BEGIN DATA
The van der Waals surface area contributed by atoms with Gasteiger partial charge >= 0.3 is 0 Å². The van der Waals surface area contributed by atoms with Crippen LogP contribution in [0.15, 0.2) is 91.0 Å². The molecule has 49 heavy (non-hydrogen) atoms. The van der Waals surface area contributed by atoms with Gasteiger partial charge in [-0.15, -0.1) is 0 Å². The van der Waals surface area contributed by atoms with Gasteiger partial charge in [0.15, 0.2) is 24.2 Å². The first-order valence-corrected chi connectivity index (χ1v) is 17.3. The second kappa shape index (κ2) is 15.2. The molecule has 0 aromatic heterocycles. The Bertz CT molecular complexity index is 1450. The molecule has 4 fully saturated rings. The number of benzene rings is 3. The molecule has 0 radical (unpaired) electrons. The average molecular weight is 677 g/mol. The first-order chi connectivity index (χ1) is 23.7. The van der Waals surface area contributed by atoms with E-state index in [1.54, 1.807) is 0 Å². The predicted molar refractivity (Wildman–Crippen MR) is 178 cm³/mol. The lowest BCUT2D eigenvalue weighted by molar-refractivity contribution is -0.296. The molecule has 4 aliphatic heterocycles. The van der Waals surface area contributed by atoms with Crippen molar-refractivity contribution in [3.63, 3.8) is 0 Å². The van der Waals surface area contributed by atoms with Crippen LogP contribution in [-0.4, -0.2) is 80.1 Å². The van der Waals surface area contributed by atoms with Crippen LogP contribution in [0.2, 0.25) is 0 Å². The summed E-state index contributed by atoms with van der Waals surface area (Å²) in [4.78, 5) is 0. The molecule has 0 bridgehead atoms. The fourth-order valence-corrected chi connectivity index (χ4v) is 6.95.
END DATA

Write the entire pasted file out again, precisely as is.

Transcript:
The van der Waals surface area contributed by atoms with Gasteiger partial charge >= 0.3 is 0 Å². The van der Waals surface area contributed by atoms with Crippen LogP contribution in [0.15, 0.2) is 91.0 Å². The molecule has 49 heavy (non-hydrogen) atoms. The van der Waals surface area contributed by atoms with Gasteiger partial charge in [-0.15, -0.1) is 0 Å². The van der Waals surface area contributed by atoms with Gasteiger partial charge in [0.15, 0.2) is 24.2 Å². The first-order valence-corrected chi connectivity index (χ1v) is 17.3. The second kappa shape index (κ2) is 15.2. The molecule has 0 aromatic heterocycles. The Bertz CT molecular complexity index is 1450. The molecule has 4 fully saturated rings. The number of benzene rings is 3. The molecule has 0 radical (unpaired) electrons. The average molecular weight is 677 g/mol. The first-order chi connectivity index (χ1) is 23.7. The van der Waals surface area contributed by atoms with E-state index in [1.54, 1.807) is 0 Å². The predicted molar refractivity (Wildman–Crippen MR) is 178 cm³/mol. The lowest BCUT2D eigenvalue weighted by molar-refractivity contribution is -0.296. The molecule has 4 aliphatic heterocycles. The van der Waals surface area contributed by atoms with Crippen molar-refractivity contribution in [3.63, 3.8) is 0 Å². The van der Waals surface area contributed by atoms with Crippen LogP contribution in [-0.4, -0.2) is 80.1 Å². The van der Waals surface area contributed by atoms with Crippen LogP contribution in [0.2, 0.25) is 0 Å². The summed E-state index contributed by atoms with van der Waals surface area (Å²) in [4.78, 5) is 0. The molecule has 0 bridgehead atoms. The fourth-order valence-corrected chi connectivity index (χ4v) is 6.95.